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294: Dudley Bradstreet

Litir do Luchd-ionnsachaidh - Eadar-mheadhanach Adhartach (B2)
Letter to Learners - Upper Intermediate (B2)

Gaelic Gàidhlig

Bha seanfhacal ann san t-seann aimsir – Tha a thapadh air teanga an Èireannaich, ach ’s ann an dèidh làimh a tha an Gàidheal glic. Dè ur beachdan? ’S dòcha gu bheil tomhas dhen fhìrinn ann fhathast… Tha a thapadh air teanga an Èireannaich, ach ’s ann an dèidh làimh a tha an Gàidheal glic.

Co-dhiù, dh’fhaodadh tu ràdh ’s dòcha gu robh e fìor ann an co-cheangal ri tachartas ann an seachd ceud deug, ceathrad ’s a còig (1745) nuair a bha Teàrlach Òg Stiùbhart agus arm ann an Derby. ’S ann an uair sin a fhuair am Prionnsa is a Chomhairle-chogaidh fiosrachadh bho Èireannach a nochd nam measg. B’ esan Dudley Bradstreet agus bha tapadh air a theanga, ceart gu leòr. Bha e na fhear-brathaidh don riaghaltas ann an Lunnainn.

Thug e tastan don a h-uile saighdear Seumasach ris an do thachair e air an rathad eadar Lichfield agus Derby. Carson? Uill, gu sìmplidh, bha e an dòchas gun cosgadh na saighdearan an t-airgead air deoch làidir is gum biodh iad an uair sin gun chomas sabaid. Faisg air Derby, thilg e air falbh a h-uile rud a dh’innseadh do na Seumasach gu robh e taiceil don riaghaltas, agus rinn e air campa a’ Phrionnsa. Bha e a’ coimhead cho spaideil anns an deise ùr aige, ’s gu robh na Seumasaich dhen bheachd gur e morair Sasannach a bh’ ann. Chaidh a leigeil a-steach don taigh far an robh am Prionnsa agus a Chomhairle-chogaidh a’ deasbad. Bha Bradstreet deiseil airson am mealladh gu dubh.

Cha b’ e sin a’ chiad choinneamh a bh’ air a bhith aig a’ Chomhairle air an là sin. Na bu tràithe bha am Morair Seòras Moireach air a ràdh gum bu chòir dhaibh tilleadh a dh’Alba. Thuirt Moireach gu robh trì feachdan mòra nan aghaidh le trithead mìle saighdear annta uile gu lèir. Bha sin an coimeas ris a’ chòig mìle a bh’ aig na Seumasaich. Bha am Prionnsa, ge-tà, airson cumail a dol a Lunnainn – nach robh ach ceud is fichead mìle air falbh.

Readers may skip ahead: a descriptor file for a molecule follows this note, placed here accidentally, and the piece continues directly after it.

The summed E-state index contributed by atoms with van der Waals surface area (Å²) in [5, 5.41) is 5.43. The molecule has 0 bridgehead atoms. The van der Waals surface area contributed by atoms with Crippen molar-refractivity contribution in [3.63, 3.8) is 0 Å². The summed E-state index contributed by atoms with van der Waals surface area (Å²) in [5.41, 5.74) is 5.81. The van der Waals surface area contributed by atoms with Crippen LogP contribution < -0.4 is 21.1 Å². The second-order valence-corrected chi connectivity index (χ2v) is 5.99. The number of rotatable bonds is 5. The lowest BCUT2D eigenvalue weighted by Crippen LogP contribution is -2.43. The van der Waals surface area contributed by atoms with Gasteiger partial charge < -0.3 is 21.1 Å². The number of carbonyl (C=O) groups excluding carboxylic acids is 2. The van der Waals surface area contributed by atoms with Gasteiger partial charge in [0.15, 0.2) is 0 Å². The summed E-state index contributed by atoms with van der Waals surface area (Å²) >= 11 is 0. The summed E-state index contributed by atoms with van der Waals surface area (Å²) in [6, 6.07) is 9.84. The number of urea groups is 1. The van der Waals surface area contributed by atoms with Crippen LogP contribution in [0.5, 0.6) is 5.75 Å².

Bha cùisean a’ dol an aghaidh a’ Phrionnsa. Agus nuair a chaidh iarraidh air Bradstreet nochdadh air am beulaibh, chuir esan tarrag a bharrachd sa chiste. Thuirt e gu robh Cumberland a’ feitheamh le arm ann an Lichfield. Bha esan a’ dol a dhol air cùl nan Seumasach gus nach fhaigheadh iad cothrom teicheadh gu tuath. Bha an t-arm aig Richmond a’ dol a thoirt ionnsaigh orra nuair a bha iad air an rathad. Agus thug Bradstreet rabhadh seachad gu robh arm de dh’ochd no naoi mìle saighdear ann an Northampton, eadar Derby agus Lunnainn. ’S e breug a bh’ aige – cha robh càil de sheòrsa ann.

Bha Bradstreet dhen bheachd gun cuireadh na Seumasaich feadhainn gu ruige Northampton airson faighinn a-mach an e an fhìrinn a bh’ aige. Cuimhnicheamaid gur e a bha fa-near dha ach dàil dusan uair a thìde a chur air na Seumasaich. Aig a’ cheann thall, ’s e barrachd na sin a bh’ ann, oir cho-dhùin a’ Chomhairle-chogaidh tilleadh a dh’Alba.

Bha Bradstreet dhen bheachd gun tug esan buaidh air gnothaichean agus tha e coltach gu robh Teàrlach Òg dhen aon bheachd. Dh’òrdaich am Prionnsa am fear eile a chumail an grèim. ’S mar sin, tràth sa mhadainn air an t-siathamh là dhen Dùbhlachd, thòisich Bradstreet air an rathad a dh’ionnsaigh Alba an cois arm nan Seumasach. Cuin a dh’fhàsadh na Gàidheil Albannach glic mun bhrathadh aige? An dèidh làimh? Chì sinn an ath-sheachdain.